One project that was found, was a basic two-preset timer originally developed by YouTube user “Jamesallmighty” for a MAZZER ROBUR, however, there was very limited details.
A 16 x 2 Backlit LCD was used as the display, 4 control buttons (+/-, P1, P2 & manual) and using the grinder multi-switch and rewired to activate the timer (or effectively 5 buttons required).
Loading of the code provided a “feel” of how the timer would work from an end-user / operator perspective, however, at the time, I really did not realise that the project would result in a complete re-engineering and re-writing of the code over the next several months.
Through development and re-engineering; the code, the introduction of features including driving the 16 x 2 LCD using I2C communications, addition of “MANUAL GRIND” display, implementation of an encoder to enable time setting, reconfiguration (and reduction) of buttons, adding visual features through LED fades and flashes, addition of an “Offset Mode” and ability to display the loaded firmware version and enable / disable the start screen. Eventually, support for multiple displays added to arrive at something that I was finally happy to see implemented in my grinder.
I have no doubt my code work could be better or made more efficient, however, I worked with what knowledge and understanding of the code I could – I have to say I even surprised myself having to learn how to code an encoder, how to program button presses and much more.
It looks like you're handy with using timber, too. Could those parts be made using a 3D printer instead?
I do love timber, and the timber infill came up a treat. Sure, 3D printing of any component would work very well for such a project, however, I don’t have one and I am also one for the work I do, to carry a quality feel, and something that I have handcrafted.
Can you go into more detail about the spout and anti-static screen that you used?
The spout is a spare part for the Rancilio Rocky Grinder. Dean had this on hand, so this was utilised for the project.
The Anti-static screen is a Mazzer spare part, it serves two purposes; removes static from the ground coffee to reduce “Clumping” as well as providing flow control of the coffee exiting the chute.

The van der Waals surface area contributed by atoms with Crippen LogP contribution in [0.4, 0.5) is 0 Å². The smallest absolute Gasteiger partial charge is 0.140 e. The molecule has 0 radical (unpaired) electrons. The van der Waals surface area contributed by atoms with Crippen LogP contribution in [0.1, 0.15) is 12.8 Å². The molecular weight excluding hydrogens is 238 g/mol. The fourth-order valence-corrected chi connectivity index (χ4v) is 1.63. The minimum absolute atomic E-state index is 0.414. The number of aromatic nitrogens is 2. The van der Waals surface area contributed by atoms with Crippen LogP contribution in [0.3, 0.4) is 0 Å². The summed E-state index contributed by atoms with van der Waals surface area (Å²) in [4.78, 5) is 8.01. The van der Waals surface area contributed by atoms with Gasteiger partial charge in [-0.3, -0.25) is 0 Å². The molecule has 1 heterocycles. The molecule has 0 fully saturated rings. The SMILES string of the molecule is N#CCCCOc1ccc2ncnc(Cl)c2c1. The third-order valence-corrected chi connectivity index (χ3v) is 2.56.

Some testing and modification to screen was needed to allow the correct flow of coffee out of the grinder (and prevent choking).
Is there anything we haven't discussed that our readers should know about your grinder project?
Yes, some very important notes; grinders run from mains 240V. This project involves modifying a mains powered appliance and using a solid-state relay device to switch 240V mains to the motor.
If you are not confident in working with mains powered devices, please leave that part up to a person who would be qualified and able to certify the work.
The grinders use induction motors and typically will have a capacitor (motor Start / Run), these capacitors will hold charge and capable of delivering a substantial shock if they are not correctly discharged.
As mentioned, my project effectively became two parallel projects; one to modify the grinder which is a massive task in itself, and then development of the timer module.
Testing of the timer module can be easily done without ever connecting it across mains.
The push for completing the project came when my sister asked me about wanting to replace their pod coffee machine. In 2018, I had built my Rocket Giotto Evoluzione (yes complete build from parts), which replaced my trusted original ECM Giotto which was then sitting in storage.
I gifted my old ECM coffee machine and paired this with my completed coffee grinder project to my sister and Brother-in-law for their home in the Hunter Valley.
If our readers are inspired and want to make something similar, where can they see more details?
They are welcome to visit my website, the specific page on the grinder is: https://www.nightlase.com.au/?pg=coffee
Readers are also welcome to contact me via my contact page: https://www.nightlase.com.au/?pg=contact
Wonderful. Thank you so much for going into detail about your clever project. Here’s to many delicious coffees in your future.
To achieve optimum control and quality in the cup, we need a high-quality grinder.
The key to a memorable cup, is the coffee itself, its freshness, roast, and how its extracted.
WARNING: In Australia, a person cannot legally work on voltages above 50Vac without a license. DIYODE Magazine has no intention of recommending that you break any law, and will not be held liable if you choose to do so. Any mistake made by any person working on lethal voltage equipment can lead to their own death, or that of another person.